Digging Into the Latest IBM i TRs
October 23, 2019 Alex Woodie
The fall batch of Technology Refreshes (TRs) have been revealed, and as expected, there’s a bit of new functionality available for customers who use IBM i 7.3 and 7.4. In this story, we’ll tackle enhancements in open source, systems management and monitoring, and development, which means we’ll dive deeper into other areas, like database and HA/DR, in a future story.
Let’s start with the fun stuff: open source. With IBM i 7.3 TR7 and 7.4 TR1, IBM has brought support for two prominent open source projects, including ZeroMQ and Redis.
ZeroMQ is a universal messaging library that allows users to send and receive messages across various transportation mechanisms in an asynchronous manner. The software supports protocols like TCP and UDP, as well as PGM (pragmatic general multicast), inter-process communication (IPC), inter-thread communication (ITC), and WebSockets. The software has been used in production settings by companies like AT&T, Microsoft, and Spotify, and is designed to be used across several patterns, including request-reply, publish-subscribe, push-pull, and exclusive pair.
The messaging system supports dozens of languages and is available for most operating systems. On IBM i, IBM is supporting PyZMQ, the Python binding for ZeroMQ, which will allow Python-based IBM i applications work with the library.
Redis is a speedy NoSQL database that emerged as a popular key-value store for Web applications in the early 2010s, and is now playing a bigger role in various components of enterprise and Web apps. The software, development of which is managed by a company called Redis Labs, is unique in its capability to store data not just as strings, but as abstract data types, including lists and sets of strings, hash tables, geospatial coordinates, and even probabilistic data structures.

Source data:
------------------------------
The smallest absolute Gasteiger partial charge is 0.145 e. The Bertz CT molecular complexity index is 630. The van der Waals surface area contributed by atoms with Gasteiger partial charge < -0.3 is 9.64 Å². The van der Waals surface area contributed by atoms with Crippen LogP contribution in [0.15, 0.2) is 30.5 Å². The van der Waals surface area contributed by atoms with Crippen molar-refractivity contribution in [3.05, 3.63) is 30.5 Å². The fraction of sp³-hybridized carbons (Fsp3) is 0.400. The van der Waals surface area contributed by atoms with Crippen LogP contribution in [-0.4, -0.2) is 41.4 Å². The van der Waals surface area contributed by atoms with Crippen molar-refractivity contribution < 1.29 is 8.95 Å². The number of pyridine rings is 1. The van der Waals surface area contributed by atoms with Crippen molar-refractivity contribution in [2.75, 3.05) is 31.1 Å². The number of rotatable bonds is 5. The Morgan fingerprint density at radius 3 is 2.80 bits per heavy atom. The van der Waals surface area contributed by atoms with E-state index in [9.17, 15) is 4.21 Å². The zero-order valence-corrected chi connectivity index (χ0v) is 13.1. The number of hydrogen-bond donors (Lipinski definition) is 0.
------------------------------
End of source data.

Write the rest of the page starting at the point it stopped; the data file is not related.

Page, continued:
To that end, the Redis community has been expanding the data store beyond its key-value roots, and today Redis on its way to becoming a full-fledged multi-modal data store that’s able to morph into a JSON document store or a graph database as needed; it may even be able to function as a time-series database down the line. A vibrant development community adds other key capabilities, such as a geospatial extension and an Apache Spark connector. (Apache Spark, many a data engineers’ favorite tool, alas, has not yet made it into IBM i’s RPM bucket of YUM.)
Redis support dovetails with IBM’s support for open source languages like Node.js, Ruby, Python, and R, says Tim Rowe, IBM’s business architect for application development and systems management for IBM i.
“What we found with a lot of these . . . other applications that have been written, a lot of them use many different packages, with a particular language. Some of them use Redis as part of that,” he says. “So a lot of what we’re delivering are packages that are needed to complete an environment so we can have real business applications working.”
Expanded Nagios Support
System monitoring also got a boost with the delivery of a new Nagios plugin for IBM i. IBM has been working to support Nagios for some time, and now it’s partnered with Nagios (the company behind the open source project) to create a wizard that helps users with the process of adding IBM i nodes or LPARs the Nagios dashboard.